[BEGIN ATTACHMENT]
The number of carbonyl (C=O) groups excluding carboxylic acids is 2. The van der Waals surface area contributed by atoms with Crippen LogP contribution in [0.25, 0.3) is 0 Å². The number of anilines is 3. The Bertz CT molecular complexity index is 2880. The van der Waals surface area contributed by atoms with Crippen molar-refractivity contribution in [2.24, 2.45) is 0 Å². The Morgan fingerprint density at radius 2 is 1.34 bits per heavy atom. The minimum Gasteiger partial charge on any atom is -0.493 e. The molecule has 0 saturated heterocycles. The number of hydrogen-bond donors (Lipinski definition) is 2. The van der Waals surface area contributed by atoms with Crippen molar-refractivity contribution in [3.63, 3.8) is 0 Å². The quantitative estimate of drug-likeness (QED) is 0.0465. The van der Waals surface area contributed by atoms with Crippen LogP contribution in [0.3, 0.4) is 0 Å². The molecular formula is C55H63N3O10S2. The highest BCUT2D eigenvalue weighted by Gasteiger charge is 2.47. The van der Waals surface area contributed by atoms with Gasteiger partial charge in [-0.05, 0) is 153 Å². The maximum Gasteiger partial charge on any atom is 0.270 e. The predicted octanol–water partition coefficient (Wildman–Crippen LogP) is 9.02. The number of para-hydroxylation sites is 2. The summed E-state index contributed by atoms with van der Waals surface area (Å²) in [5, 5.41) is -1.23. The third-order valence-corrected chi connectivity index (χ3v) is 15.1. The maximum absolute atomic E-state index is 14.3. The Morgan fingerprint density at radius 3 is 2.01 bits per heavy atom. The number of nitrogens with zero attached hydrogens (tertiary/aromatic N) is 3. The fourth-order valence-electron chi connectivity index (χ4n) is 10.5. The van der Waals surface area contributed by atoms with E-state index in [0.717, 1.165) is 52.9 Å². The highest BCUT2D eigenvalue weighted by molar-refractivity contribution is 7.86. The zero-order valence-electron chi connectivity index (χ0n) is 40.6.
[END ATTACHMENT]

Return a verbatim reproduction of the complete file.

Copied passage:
The number of carbonyl (C=O) groups excluding carboxylic acids is 2. The van der Waals surface area contributed by atoms with Crippen LogP contribution in [0.25, 0.3) is 0 Å². The number of anilines is 3. The Bertz CT molecular complexity index is 2880. The van der Waals surface area contributed by atoms with Crippen molar-refractivity contribution in [2.24, 2.45) is 0 Å². The Morgan fingerprint density at radius 2 is 1.34 bits per heavy atom. The minimum Gasteiger partial charge on any atom is -0.493 e. The molecule has 0 saturated heterocycles. The number of hydrogen-bond donors (Lipinski definition) is 2. The van der Waals surface area contributed by atoms with Crippen molar-refractivity contribution in [3.63, 3.8) is 0 Å². The quantitative estimate of drug-likeness (QED) is 0.0465. The van der Waals surface area contributed by atoms with Crippen LogP contribution in [0.3, 0.4) is 0 Å². The molecular formula is C55H63N3O10S2. The highest BCUT2D eigenvalue weighted by Gasteiger charge is 2.47. The van der Waals surface area contributed by atoms with Gasteiger partial charge in [-0.05, 0) is 153 Å². The maximum Gasteiger partial charge on any atom is 0.270 e. The predicted octanol–water partition coefficient (Wildman–Crippen LogP) is 9.02. The number of para-hydroxylation sites is 2. The summed E-state index contributed by atoms with van der Waals surface area (Å²) in [5, 5.41) is -1.23. The third-order valence-corrected chi connectivity index (χ3v) is 15.1. The maximum absolute atomic E-state index is 14.3. The Morgan fingerprint density at radius 3 is 2.01 bits per heavy atom. The number of nitrogens with zero attached hydrogens (tertiary/aromatic N) is 3. The fourth-order valence-electron chi connectivity index (χ4n) is 10.5. The van der Waals surface area contributed by atoms with E-state index in [0.717, 1.165) is 52.9 Å². The highest BCUT2D eigenvalue weighted by molar-refractivity contribution is 7.86. The zero-order valence-electron chi connectivity index (χ0n) is 40.6.